Characteristics of Children Hospitalized With Infective Endocarditis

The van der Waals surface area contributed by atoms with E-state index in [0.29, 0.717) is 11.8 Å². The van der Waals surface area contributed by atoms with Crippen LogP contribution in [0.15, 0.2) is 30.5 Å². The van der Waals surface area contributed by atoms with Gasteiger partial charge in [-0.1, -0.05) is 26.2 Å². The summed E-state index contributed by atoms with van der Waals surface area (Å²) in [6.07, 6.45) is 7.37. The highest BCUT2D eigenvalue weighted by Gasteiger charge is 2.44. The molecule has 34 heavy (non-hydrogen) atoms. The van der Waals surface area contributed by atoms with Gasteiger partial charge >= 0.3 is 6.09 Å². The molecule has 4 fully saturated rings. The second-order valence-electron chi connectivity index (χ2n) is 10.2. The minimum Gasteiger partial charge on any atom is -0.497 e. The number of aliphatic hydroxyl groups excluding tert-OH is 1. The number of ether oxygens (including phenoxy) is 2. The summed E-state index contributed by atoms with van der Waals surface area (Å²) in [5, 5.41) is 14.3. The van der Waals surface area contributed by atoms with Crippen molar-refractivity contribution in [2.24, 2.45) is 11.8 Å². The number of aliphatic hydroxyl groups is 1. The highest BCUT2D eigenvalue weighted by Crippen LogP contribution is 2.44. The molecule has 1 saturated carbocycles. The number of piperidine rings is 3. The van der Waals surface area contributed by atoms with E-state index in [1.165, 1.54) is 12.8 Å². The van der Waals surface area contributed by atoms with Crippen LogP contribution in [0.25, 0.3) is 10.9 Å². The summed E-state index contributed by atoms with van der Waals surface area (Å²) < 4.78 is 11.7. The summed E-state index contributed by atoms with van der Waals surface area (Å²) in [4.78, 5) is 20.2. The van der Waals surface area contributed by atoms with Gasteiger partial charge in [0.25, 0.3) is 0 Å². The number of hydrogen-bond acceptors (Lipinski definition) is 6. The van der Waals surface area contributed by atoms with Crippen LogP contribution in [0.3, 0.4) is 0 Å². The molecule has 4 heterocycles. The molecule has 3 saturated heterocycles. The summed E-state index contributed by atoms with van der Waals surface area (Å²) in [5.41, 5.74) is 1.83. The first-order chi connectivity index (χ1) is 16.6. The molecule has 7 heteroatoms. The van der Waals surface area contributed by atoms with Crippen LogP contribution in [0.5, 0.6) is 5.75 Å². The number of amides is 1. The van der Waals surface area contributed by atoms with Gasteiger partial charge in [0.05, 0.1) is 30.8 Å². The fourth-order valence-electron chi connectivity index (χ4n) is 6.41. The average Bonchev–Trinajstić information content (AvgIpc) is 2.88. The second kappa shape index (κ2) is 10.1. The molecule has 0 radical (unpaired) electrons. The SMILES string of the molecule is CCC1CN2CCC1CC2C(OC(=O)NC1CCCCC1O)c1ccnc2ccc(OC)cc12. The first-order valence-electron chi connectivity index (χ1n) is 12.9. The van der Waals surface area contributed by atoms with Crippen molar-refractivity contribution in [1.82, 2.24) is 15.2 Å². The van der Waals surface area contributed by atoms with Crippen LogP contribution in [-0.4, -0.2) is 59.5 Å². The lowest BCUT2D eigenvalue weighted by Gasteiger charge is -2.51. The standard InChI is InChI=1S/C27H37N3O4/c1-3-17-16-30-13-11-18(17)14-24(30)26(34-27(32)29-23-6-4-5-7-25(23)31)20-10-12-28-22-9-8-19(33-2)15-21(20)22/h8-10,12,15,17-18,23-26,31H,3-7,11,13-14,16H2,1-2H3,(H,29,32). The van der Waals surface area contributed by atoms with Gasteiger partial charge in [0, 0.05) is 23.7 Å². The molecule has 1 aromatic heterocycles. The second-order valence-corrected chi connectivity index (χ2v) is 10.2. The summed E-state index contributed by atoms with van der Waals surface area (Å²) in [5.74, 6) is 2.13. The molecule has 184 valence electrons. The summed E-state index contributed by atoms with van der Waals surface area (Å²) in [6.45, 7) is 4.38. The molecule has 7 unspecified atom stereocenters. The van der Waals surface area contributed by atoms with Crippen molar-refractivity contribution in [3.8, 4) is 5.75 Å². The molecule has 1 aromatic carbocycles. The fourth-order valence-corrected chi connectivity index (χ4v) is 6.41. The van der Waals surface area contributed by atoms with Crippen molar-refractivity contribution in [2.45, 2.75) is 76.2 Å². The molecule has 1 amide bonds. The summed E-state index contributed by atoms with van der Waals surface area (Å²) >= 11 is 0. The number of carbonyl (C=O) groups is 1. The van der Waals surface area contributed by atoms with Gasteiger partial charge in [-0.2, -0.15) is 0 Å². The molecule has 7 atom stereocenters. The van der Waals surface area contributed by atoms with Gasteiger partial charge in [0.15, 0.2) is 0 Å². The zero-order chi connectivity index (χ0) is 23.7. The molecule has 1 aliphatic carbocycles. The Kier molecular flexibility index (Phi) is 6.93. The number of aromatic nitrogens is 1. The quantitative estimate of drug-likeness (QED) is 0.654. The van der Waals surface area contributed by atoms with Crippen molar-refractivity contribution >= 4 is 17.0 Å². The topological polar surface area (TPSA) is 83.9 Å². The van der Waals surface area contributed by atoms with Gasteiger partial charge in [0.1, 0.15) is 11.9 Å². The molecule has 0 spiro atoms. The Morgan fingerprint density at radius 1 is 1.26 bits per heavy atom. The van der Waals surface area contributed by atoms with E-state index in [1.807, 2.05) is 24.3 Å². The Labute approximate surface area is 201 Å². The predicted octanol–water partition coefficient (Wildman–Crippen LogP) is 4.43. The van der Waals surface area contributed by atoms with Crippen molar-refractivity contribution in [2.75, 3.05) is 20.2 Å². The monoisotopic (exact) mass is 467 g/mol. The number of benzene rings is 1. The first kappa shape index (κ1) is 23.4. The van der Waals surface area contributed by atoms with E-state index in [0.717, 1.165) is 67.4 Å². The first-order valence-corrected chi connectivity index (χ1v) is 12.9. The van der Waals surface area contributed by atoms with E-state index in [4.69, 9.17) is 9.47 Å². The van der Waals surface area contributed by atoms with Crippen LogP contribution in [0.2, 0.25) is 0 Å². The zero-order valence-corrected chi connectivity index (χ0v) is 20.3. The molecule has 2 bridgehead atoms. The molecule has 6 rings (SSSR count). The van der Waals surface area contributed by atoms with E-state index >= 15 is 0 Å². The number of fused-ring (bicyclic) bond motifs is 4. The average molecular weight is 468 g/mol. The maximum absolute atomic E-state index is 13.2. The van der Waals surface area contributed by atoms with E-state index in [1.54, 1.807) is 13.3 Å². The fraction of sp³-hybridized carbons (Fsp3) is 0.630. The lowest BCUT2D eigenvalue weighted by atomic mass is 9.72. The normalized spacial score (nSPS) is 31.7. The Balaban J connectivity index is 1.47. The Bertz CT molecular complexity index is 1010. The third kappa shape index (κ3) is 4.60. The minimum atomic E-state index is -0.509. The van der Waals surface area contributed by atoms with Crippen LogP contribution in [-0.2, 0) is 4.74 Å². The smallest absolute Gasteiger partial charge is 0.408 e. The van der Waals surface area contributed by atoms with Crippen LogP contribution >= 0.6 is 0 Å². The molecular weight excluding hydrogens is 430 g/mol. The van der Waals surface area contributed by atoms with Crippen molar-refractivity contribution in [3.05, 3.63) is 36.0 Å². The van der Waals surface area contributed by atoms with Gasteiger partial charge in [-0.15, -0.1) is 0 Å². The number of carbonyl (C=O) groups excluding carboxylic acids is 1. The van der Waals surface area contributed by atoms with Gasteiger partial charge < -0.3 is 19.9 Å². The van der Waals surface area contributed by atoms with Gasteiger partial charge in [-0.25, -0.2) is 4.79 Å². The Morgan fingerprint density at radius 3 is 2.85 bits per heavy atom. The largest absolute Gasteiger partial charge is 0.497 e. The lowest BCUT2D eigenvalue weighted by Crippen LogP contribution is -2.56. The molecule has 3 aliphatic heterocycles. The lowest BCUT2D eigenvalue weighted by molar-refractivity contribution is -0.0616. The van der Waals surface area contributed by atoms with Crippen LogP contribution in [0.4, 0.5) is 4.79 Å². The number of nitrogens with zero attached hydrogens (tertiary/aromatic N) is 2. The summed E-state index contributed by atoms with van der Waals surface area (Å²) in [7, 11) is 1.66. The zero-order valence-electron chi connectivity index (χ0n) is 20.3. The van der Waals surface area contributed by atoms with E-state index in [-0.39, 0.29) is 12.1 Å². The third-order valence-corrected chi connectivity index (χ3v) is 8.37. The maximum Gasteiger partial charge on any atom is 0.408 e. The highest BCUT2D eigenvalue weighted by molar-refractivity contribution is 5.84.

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Background—Infective endocarditis in children is rare, and most reports describe the experience in referral centers. The purpose of our study was to assess the characteristics of children with infective endocarditis in a large national sample.Methods and Results—We analyzed hospital discharge records with International Classification of Diseases, ninth revision, codes indicating infective endocarditis among admissions of patients <21 years of age in the Kids' Inpatient Databases 2000 and 2003; analyses for the 2 years were combined. In 1588 hospitalizations, the age distribution was bimodal, with peaks in infancy and late adolescence. The organism was coded in 632 admissions; Staphylococcus aureus was most common (57%), followed by the viridans group of streptococci (20%). Preexisting heart disease was present in 662 patients admitted (42%), among whom 81% had congenital heart disease, 8% had prosthetic valve endocarditis, and 5% had rheumatic heart disease. In-hospital mortality occurred in 84 patients (5%), 38 with preexisting heart disease. Mortality was 48% in the 25 patients with tetralogy of Fallot and pulmonary atresia, and 8% in the 54 patients with prosthetic valve endocarditis. Among 46 deaths without preexisting heart disease, S aureus was the causative organism in 13 of 14 patients (93%) beyond infancy; among 32 infants who died, 31% were premature.Conclusions—In 2000 and 2003, we found a continuing shift in the epidemiology of pediatric infective endocarditis toward a higher proportion of children without preexisting heart disease. Risk factors for mortality included some forms of congenital heart disease and, among patients without preexisting heart disease, premature/neonatal age and S aureus as an etiologic agent.

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